The iPad® has not only been a consumer technology phenomenon, it is the best form factor for documenting a patient encounter with an EHR/EMR. Apple® has sold 100 million iPads in the past 2+ years, and the iPad is responsible for most of the Internet traffic spawned from mobile tablets. The MediTouch EHR® Web application was designed from the “ground up” for the iPad and every day we experience thousands of logins from iPad devices. Even though Apple’s last iOS release (iOS6) was flawed, prompting an apology from the CEO, it is still the best tablet for Web applications on the market today. Steve Jobs once commented that a smaller form factor than the original 11.9 inch screen in the “large” iPad would not be appealing to consumers. Well the rumor is that before his untimely death he changed his mind. Either way, his successors have come to the realization that a smaller form factor that fits between the iPhone and the traditional iPad is required to compete with hardware manufactured by Apple’s arch rivals: Google®, Samsung®, and Amazon®. Hence, today, we have been “blessed” with a new kind of iPad — the iPad Mini.
Why a mini iPad? Well even though the larger iPad is much easier to carry around than a laptop, it still requires 2 hands, and entering text on an iPad usually requires that the user sit and lean the iPad against a table or perhaps a folded leg. In addition, if you try to hold it for long periods at a time it can feel too heavy. Then there’s the issue of carrying the iPad, it is hard to fit into a purse and fits in no pocket designed for a man. It’s hard to believe we can find so many flaws in a product many of us have grown to love.
The iPad Mini now solves most of these issues, but not all. It still won’t fit into the breast pocket of a man’s suit, but it fits wonderfully in the side pocket of my “white coat”. When you get your hands on a Mini the first reaction will undoubtedly be related to its weight. It feels like a feather when compared to its larger sibling. The iPad Mini weighs just less than 11 ounces, and is only 0.28 inch thick; it is 53% lighter and 23% thinner than the standard iPad.
The Mini is easy to hold with one hand, and typing in landscape mode, for all but the smallest hands, is by far my favorite keyboarding experience on any mobile device. If you want to chart while standing and you can type quickly with your thumbs, then the iPad Mini may be your next iOS device.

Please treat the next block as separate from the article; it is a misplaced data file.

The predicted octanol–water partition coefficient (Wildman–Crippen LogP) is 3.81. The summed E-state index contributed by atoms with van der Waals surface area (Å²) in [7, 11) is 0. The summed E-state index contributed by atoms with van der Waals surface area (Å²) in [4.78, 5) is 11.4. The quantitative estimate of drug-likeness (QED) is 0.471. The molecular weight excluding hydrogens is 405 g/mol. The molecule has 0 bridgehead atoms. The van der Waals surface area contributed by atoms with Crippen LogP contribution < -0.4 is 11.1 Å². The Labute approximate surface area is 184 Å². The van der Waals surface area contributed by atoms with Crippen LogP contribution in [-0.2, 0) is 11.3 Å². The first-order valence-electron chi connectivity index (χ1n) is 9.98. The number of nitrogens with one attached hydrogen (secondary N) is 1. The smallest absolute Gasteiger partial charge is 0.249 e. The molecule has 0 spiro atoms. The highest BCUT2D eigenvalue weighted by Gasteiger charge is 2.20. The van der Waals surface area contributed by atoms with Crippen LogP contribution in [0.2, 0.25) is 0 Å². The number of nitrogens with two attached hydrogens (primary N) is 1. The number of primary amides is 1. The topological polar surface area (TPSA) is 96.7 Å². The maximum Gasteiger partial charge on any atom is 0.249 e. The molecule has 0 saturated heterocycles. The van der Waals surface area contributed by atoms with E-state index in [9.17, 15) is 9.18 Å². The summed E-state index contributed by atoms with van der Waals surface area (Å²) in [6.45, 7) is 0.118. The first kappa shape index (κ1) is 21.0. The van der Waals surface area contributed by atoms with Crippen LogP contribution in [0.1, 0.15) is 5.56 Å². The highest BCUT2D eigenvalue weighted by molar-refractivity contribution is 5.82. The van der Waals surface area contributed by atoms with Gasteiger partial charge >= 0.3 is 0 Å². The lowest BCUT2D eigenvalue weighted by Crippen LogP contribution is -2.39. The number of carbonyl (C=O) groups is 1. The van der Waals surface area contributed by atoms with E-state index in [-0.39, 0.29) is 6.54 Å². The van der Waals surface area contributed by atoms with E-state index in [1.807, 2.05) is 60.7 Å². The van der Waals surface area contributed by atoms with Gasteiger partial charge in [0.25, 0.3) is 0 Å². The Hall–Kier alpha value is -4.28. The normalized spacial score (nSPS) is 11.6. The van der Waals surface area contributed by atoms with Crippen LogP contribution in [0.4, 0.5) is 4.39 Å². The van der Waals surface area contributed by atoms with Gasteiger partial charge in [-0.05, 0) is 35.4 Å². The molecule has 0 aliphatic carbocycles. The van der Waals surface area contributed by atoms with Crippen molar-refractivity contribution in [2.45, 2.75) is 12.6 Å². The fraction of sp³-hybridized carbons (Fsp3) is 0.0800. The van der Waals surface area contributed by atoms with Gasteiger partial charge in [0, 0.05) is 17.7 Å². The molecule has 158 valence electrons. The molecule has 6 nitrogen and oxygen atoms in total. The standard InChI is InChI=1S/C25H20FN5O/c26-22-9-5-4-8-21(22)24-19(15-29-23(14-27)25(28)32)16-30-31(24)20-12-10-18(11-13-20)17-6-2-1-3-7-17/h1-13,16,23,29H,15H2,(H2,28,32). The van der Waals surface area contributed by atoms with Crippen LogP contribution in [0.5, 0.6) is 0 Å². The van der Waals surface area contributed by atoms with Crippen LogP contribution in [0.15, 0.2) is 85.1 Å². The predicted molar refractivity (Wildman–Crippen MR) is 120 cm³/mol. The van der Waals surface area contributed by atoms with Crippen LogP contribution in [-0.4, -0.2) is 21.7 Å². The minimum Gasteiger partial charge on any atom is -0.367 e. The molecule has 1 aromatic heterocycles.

The MediTouch Web application works the same on the Mini as it does on the traditional iPad. The screens move quickly, and the text is still large enough to see if you are not far-sighted. If you wear reading glasses to use the larger iPad or if you are under the age of 45, then the Mini will display MediTouch EHR text large enough to read. If you are over 45 and you are beginning to struggle with seeing the text on small devices like the iPhone, then stick with the standard iPad.
Apple’s sleek presentation of the Safari® Browser is efficient and maximizes the viewing experience, especially when compared to its Android® counterpart. Note: The amount of useable area on the iPad Mini when compared to the latest Android tablet during Apple’s iPad Mini keynote event.
iPad Mini has the same or better fit and finish as the larger iPad; it feels solid, especially for such a light and thin device. If you like to use the Safari browser’s dictation feature for charting, your experience should be improved since the latest iOS devices (iPhone 5, the recently released 4th generation standard iPad, and the Mini) all process dictation faster and more accurately than their predecessors. In addition, the iPad Mini’s battery is dependable and should last about 11 hours, surpassing its closest competition by a few hours; pretty impressive engineering given its size and weight.
iPad Mini Bottom Line:
- Stand and chart in the exam room — a real time saver
- Make sure you have good near vision or wear glasses
- Fits great in your white coat
- Works great with MediTouch EHR, and runs all of your favorite Apps